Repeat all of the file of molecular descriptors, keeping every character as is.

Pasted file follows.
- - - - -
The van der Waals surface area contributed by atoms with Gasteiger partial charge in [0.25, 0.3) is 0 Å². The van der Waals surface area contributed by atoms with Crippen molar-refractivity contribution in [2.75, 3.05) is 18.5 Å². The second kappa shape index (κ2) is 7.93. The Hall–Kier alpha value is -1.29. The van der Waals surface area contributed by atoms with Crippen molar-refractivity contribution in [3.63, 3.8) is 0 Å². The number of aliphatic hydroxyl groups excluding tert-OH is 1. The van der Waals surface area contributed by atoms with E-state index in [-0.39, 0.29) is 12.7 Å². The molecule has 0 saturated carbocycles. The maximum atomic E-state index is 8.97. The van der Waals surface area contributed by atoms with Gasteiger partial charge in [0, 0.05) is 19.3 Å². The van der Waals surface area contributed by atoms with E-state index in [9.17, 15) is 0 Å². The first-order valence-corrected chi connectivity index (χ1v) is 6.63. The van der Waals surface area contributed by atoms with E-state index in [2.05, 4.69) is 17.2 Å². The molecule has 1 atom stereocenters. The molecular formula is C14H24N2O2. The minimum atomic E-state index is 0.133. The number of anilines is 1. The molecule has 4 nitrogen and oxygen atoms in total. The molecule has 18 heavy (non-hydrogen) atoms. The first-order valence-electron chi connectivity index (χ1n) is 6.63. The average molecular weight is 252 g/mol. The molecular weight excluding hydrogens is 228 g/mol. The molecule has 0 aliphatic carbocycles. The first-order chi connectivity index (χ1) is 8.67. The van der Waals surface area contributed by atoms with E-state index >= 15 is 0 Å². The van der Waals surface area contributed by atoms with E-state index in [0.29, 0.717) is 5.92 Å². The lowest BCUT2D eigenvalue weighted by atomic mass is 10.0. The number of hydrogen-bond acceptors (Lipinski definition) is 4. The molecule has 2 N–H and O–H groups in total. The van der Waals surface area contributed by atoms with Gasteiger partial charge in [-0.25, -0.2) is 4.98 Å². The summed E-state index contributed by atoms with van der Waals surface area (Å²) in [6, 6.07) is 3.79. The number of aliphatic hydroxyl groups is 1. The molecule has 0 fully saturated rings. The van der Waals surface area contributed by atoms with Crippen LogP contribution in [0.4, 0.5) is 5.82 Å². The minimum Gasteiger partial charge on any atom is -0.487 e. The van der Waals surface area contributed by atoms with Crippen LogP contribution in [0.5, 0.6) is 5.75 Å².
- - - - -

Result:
The van der Waals surface area contributed by atoms with Gasteiger partial charge in [0.25, 0.3) is 0 Å². The van der Waals surface area contributed by atoms with Crippen molar-refractivity contribution in [2.75, 3.05) is 18.5 Å². The second kappa shape index (κ2) is 7.93. The Hall–Kier alpha value is -1.29. The van der Waals surface area contributed by atoms with Crippen molar-refractivity contribution in [3.63, 3.8) is 0 Å². The number of aliphatic hydroxyl groups excluding tert-OH is 1. The van der Waals surface area contributed by atoms with E-state index in [-0.39, 0.29) is 12.7 Å². The molecule has 0 saturated carbocycles. The maximum atomic E-state index is 8.97. The van der Waals surface area contributed by atoms with Gasteiger partial charge in [0, 0.05) is 19.3 Å². The van der Waals surface area contributed by atoms with E-state index in [9.17, 15) is 0 Å². The first-order valence-corrected chi connectivity index (χ1v) is 6.63. The van der Waals surface area contributed by atoms with E-state index in [2.05, 4.69) is 17.2 Å². The molecule has 1 atom stereocenters. The molecular formula is C14H24N2O2. The minimum atomic E-state index is 0.133. The number of anilines is 1. The molecule has 4 nitrogen and oxygen atoms in total. The molecule has 18 heavy (non-hydrogen) atoms. The first-order valence-electron chi connectivity index (χ1n) is 6.63. The average molecular weight is 252 g/mol. The molecular weight excluding hydrogens is 228 g/mol. The molecule has 0 aliphatic carbocycles. The first-order chi connectivity index (χ1) is 8.67. The van der Waals surface area contributed by atoms with E-state index >= 15 is 0 Å². The van der Waals surface area contributed by atoms with E-state index in [0.29, 0.717) is 5.92 Å². The lowest BCUT2D eigenvalue weighted by atomic mass is 10.0. The number of hydrogen-bond acceptors (Lipinski definition) is 4. The molecule has 2 N–H and O–H groups in total. The van der Waals surface area contributed by atoms with Gasteiger partial charge in [-0.25, -0.2) is 4.98 Å². The summed E-state index contributed by atoms with van der Waals surface area (Å²) in [6, 6.07) is 3.79. The number of aliphatic hydroxyl groups is 1. The molecule has 0 fully saturated rings. The van der Waals surface area contributed by atoms with Crippen LogP contribution in [0.4, 0.5) is 5.82 Å². The minimum Gasteiger partial charge on any atom is -0.487 e. The van der Waals surface area contributed by atoms with Crippen LogP contribution in [0.5, 0.6) is 5.75 Å².